FAIRMONT — A West Virginia University political scientist said he believes the U.S. House of Representatives has made a solid case for convicting former president Donald Trump in his second impeachment trial.
Trump is on trial this week for inciting the Jan. 6 insurrection at the U.S. Capitol building in which an angry mob beat police with U.S. flags and stormed their way into both chambers of the building. Professor John Kilwein said that if this impeachment is not pursued then what qualifies as an impeachable offense.
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“The main thing that everybody has to keep in mind is the impeachment then the subsequent trial, they’re really political activities,” said Kilwein.
He said the video of the riot at the Capitol was pretty dramatic. He said ultimately it’s where we come down to as a society that people are on one side or the other.
“I think people who dislike Trump it just confirms for them what a dangerous person he was and I think for people who are on team Trump they just see it as an unnecessary attack at him after he’s already out,” said Kilwein.
Kilwein said the American public is kind of fickle — even if someone is not on one side or the other he said people were initially upset about what happened on Capitol Hill.
“There’s also that kind of American tradition of wanting to move on and let bygones be bygones. At the end of the day, I think it’s going to be compelling TV and I think that there’s no chance the Republicans are going to convict him,” he said.
Kilwein said Republicans would like this to go away for obvious reasons and many members of the GOP believe the Democrats are merely throwing stuff at the wall to see what sticks along with holding up needed the needed COVID-19 relief bill.
“I think that the Senate, and the House too, can handle development of a relief package or rescue package...and still handle this. It’s going to take time. Yeah, they’re going to have to sit there and listen to it but I don’t know that they would have been working that hard on the relief package anyway,” he said.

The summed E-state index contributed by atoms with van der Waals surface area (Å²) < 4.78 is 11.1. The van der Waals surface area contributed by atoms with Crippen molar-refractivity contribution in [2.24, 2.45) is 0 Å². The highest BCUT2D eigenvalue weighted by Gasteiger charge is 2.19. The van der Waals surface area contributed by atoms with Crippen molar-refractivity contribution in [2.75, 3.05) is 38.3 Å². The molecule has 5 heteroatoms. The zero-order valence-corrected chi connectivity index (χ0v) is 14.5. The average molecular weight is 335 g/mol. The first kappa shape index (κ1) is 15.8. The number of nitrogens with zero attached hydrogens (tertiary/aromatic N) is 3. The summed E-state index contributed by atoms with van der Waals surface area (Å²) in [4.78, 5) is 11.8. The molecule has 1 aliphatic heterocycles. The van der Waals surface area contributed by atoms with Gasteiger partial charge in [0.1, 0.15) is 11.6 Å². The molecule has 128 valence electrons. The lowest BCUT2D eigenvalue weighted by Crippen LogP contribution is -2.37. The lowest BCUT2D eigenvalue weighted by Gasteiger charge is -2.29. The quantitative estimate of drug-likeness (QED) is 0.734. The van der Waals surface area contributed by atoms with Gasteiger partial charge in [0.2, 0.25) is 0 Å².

Kilwein also sees the Democrats moving the impeachment along as quickly as possible because it is necessary.
“He’ll go down in history as the only president who’s ever been impeached twice, and you know he could flip it around and say I was the only president who was ever acquitted twice,” he said.
Given the actions of what happened on Jan. 6, Kilwein said they’re kind of unforgivable. He said he doesn’t know if it would be a good thing to walk away from that and say “well there’s no consequence to it.”
As far as punishment goes, Kilwein said it’s unpunishable as far as a Constitutional impeachment goes, going back to it being political.
“As long as you have your votes you’re protected and so I think the Democrats legitimately wanted to pursue this but I also think every politician is a politician and I think that they thought they could embarrass the Republicans and force them to throw Trump under the bus,” he said.
He said as far as criminal cases go, it’s hard to tell what will come out of the trial. Clearly, direct participants will be prosecuted but they also have openly said they did what they did because the president told them to do it.
“With President Trump, he broke so many norms that it’s entirely possible that you could see a prosecutor who comes out of D.C. or comes out of Northern Virginia in terms of the insurrection who pursues some kind of case which wouldn’t probably have happened in the past,” said Kilwein.
When asked for comment, West Virginia State Senator Mike Caputo, D-13, of Rivesville, said he believes the impeachment is a serious matter.
“I hope that the Senate acts in an impartial manner as jurors should and weighs the evidence and acts accordingly,” he said.